Next, the Lemon “test” has long ceased to function as a test and instead now serves as an invitation (and an excuse) for judges to label their idiosyncratic impressions as the exercise of “legal judgment” and their prepossessions as the conclusions of the well-informed “reasonable observer.” It has not been applied — almost certainly because the justices realize it would produce unjustifiable and unwanted results — in decisions involving Ten Commandments monuments, legislative prayers, the Pledge of Allegiance and so on. It asks judges not only to ask questions they are not well equipped to answer but also to give disingenuous, jury-rigged answers to the questions they ask. It should be dramatically revised, if not abandoned altogether and replaced.
We should ask and expect of judge-made doctrines that they are workable, that they respect the nature of and limits on the judicial role in a democracy, and that they generate outcomes that are consistent not so much with this or that abstract “principle” that the religion clauses are said to embody or reflect but instead with – as the court appreciated in Town of Greece – the traditions, practices, and history of the political community that enacted and is constrained by them. Lemon does not measure up to these expectations.
Lemon’s “secular purpose” requirement is almost never outcome-determinative and, in any event, it is not clear why courts should invalidate the actions of politically accountable officials based on speculations about their motives or aims. The better course is to evaluate what the government has actually done, that is, to focus on objective outputs rather than subjective inputs. Scholars in many disciplines are increasingly sensitive to the fact that “secular” is a complicated and contested term. Whether a law’s assumed or assigned “purpose” is sufficiently “secular” to permit its enactment is a question that legislators, and voters, can answer as well as, and more legitimately than, judges. A rule against “excessive entanglement” is well-grounded in history and, correctly understood, appropriately keeps political authorities in their lane. As we saw in the Supreme Court’s unanimous Hosanna-Tabor v. Equal Employment Opportunity Commission ruling, though, the Lemon “test” is not needed – indeed, it was not even mentioned – to safeguard the rights of religious communities to choose their teachers and teachings or to prevent government interference in religious affairs. After decades of conflicting and confusing attempts to identify the indirect, religion-advancing “effects” of various religion-neutral funding programs, the court seems to have settled on the view that, as Professor Eugene Volokh once put it, “equal treatment is not establishment.” And, as for the no-endorsement “refinement” of the test, Professor Steven Smith is (and has long been) right: “As two-plus decades of experience attest, the doctrine cannot work as contemplated, and can only aggravate the problem its proponents want to address – namely, political division and alienation caused by religion. There comes a time when futility should be conceded.” That time has come.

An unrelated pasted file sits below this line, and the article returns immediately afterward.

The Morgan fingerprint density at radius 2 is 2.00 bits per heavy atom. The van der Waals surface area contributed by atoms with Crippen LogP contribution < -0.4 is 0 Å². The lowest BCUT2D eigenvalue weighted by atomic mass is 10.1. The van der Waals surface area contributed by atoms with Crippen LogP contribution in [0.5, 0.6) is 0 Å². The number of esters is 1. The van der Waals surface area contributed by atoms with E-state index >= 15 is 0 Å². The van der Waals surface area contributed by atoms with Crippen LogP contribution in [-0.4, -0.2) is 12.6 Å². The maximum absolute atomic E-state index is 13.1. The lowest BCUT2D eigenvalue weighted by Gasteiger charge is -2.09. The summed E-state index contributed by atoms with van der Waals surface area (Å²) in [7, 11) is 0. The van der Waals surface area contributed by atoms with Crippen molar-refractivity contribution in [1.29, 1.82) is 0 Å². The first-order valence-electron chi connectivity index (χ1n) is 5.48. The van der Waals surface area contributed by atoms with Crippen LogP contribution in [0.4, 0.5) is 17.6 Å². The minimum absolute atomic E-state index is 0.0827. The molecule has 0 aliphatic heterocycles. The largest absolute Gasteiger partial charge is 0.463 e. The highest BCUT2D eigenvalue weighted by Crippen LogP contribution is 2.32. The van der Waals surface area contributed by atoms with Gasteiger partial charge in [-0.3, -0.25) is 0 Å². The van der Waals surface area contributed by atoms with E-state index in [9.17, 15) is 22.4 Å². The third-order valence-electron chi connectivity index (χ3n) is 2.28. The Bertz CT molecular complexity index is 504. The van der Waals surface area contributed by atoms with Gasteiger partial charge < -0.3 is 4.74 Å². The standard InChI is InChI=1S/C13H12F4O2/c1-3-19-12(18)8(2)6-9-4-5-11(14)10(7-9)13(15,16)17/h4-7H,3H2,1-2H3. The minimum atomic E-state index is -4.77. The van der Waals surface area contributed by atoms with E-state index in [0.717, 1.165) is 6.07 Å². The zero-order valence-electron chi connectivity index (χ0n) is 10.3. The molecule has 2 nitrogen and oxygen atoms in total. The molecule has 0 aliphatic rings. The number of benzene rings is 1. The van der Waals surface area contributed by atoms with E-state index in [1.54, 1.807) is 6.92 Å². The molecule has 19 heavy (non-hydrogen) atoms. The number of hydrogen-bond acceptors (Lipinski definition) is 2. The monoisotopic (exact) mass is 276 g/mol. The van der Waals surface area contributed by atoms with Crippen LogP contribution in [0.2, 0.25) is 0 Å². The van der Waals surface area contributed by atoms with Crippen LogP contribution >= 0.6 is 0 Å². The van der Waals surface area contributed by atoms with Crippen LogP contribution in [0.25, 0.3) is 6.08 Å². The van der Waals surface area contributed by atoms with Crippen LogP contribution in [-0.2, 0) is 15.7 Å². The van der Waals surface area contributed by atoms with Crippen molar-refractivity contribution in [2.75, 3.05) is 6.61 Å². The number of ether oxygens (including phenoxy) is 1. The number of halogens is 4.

Religion-and-public-life questions are important and (sometimes) hard. We (sometimes) disagree about these questions because they matter. Often, answering them requires balancing and trade-offs, because there are multiple values at stake, and in tension. And so, this side of heaven anyway, why isn’t the best way to answer them not through ahistorical judicial ruminations on symbols’ all-things-considered communicative content or psychological impact but instead through politics and the practice of civic friendship, with an appropriate respect for the traditions we inhabit and inherit?